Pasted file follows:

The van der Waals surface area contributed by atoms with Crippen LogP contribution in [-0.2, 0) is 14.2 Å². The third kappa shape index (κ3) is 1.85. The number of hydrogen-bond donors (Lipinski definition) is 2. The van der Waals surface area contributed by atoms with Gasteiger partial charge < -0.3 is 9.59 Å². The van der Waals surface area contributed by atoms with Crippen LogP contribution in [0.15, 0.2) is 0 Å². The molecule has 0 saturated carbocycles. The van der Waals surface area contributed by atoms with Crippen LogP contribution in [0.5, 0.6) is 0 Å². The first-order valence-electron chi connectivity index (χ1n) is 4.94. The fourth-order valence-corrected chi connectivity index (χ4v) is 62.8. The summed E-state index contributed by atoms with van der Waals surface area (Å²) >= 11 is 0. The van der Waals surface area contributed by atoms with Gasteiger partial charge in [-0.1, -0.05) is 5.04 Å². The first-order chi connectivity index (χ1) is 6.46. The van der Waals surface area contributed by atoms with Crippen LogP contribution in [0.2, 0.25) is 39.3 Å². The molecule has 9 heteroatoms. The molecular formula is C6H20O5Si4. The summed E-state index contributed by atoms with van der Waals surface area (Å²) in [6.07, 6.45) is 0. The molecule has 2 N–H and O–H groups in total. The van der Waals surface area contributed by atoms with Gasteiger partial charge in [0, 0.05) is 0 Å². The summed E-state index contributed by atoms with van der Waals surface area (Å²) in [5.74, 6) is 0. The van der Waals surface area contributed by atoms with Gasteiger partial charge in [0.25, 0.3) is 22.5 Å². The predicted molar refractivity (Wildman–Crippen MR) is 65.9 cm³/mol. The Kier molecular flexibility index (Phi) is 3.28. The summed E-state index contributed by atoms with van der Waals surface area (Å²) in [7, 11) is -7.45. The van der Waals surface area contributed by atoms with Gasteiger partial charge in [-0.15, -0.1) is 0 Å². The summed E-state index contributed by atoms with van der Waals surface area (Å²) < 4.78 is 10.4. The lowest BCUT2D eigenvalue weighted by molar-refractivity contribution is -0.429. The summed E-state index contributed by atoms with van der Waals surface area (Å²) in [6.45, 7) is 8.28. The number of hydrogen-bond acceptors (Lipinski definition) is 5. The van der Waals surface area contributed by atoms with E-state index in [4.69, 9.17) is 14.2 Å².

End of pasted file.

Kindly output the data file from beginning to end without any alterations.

The van der Waals surface area contributed by atoms with Crippen LogP contribution in [-0.2, 0) is 14.2 Å². The third kappa shape index (κ3) is 1.85. The number of hydrogen-bond donors (Lipinski definition) is 2. The van der Waals surface area contributed by atoms with Gasteiger partial charge < -0.3 is 9.59 Å². The van der Waals surface area contributed by atoms with Crippen LogP contribution in [0.15, 0.2) is 0 Å². The molecule has 0 saturated carbocycles. The van der Waals surface area contributed by atoms with Crippen LogP contribution in [0.5, 0.6) is 0 Å². The first-order valence-electron chi connectivity index (χ1n) is 4.94. The fourth-order valence-corrected chi connectivity index (χ4v) is 62.8. The summed E-state index contributed by atoms with van der Waals surface area (Å²) >= 11 is 0. The van der Waals surface area contributed by atoms with Gasteiger partial charge in [-0.1, -0.05) is 5.04 Å². The first-order chi connectivity index (χ1) is 6.46. The van der Waals surface area contributed by atoms with Crippen LogP contribution in [0.2, 0.25) is 39.3 Å². The molecule has 9 heteroatoms. The molecular formula is C6H20O5Si4. The summed E-state index contributed by atoms with van der Waals surface area (Å²) in [6.07, 6.45) is 0. The molecule has 2 N–H and O–H groups in total. The van der Waals surface area contributed by atoms with Gasteiger partial charge in [0, 0.05) is 0 Å². The summed E-state index contributed by atoms with van der Waals surface area (Å²) in [5.74, 6) is 0. The van der Waals surface area contributed by atoms with Gasteiger partial charge in [0.25, 0.3) is 22.5 Å². The predicted molar refractivity (Wildman–Crippen MR) is 65.9 cm³/mol. The Kier molecular flexibility index (Phi) is 3.28. The summed E-state index contributed by atoms with van der Waals surface area (Å²) in [7, 11) is -7.45. The van der Waals surface area contributed by atoms with Gasteiger partial charge in [-0.15, -0.1) is 0 Å². The summed E-state index contributed by atoms with van der Waals surface area (Å²) < 4.78 is 10.4. The lowest BCUT2D eigenvalue weighted by molar-refractivity contribution is -0.429. The summed E-state index contributed by atoms with van der Waals surface area (Å²) in [6.45, 7) is 8.28. The number of hydrogen-bond acceptors (Lipinski definition) is 5. The van der Waals surface area contributed by atoms with E-state index in [4.69, 9.17) is 14.2 Å².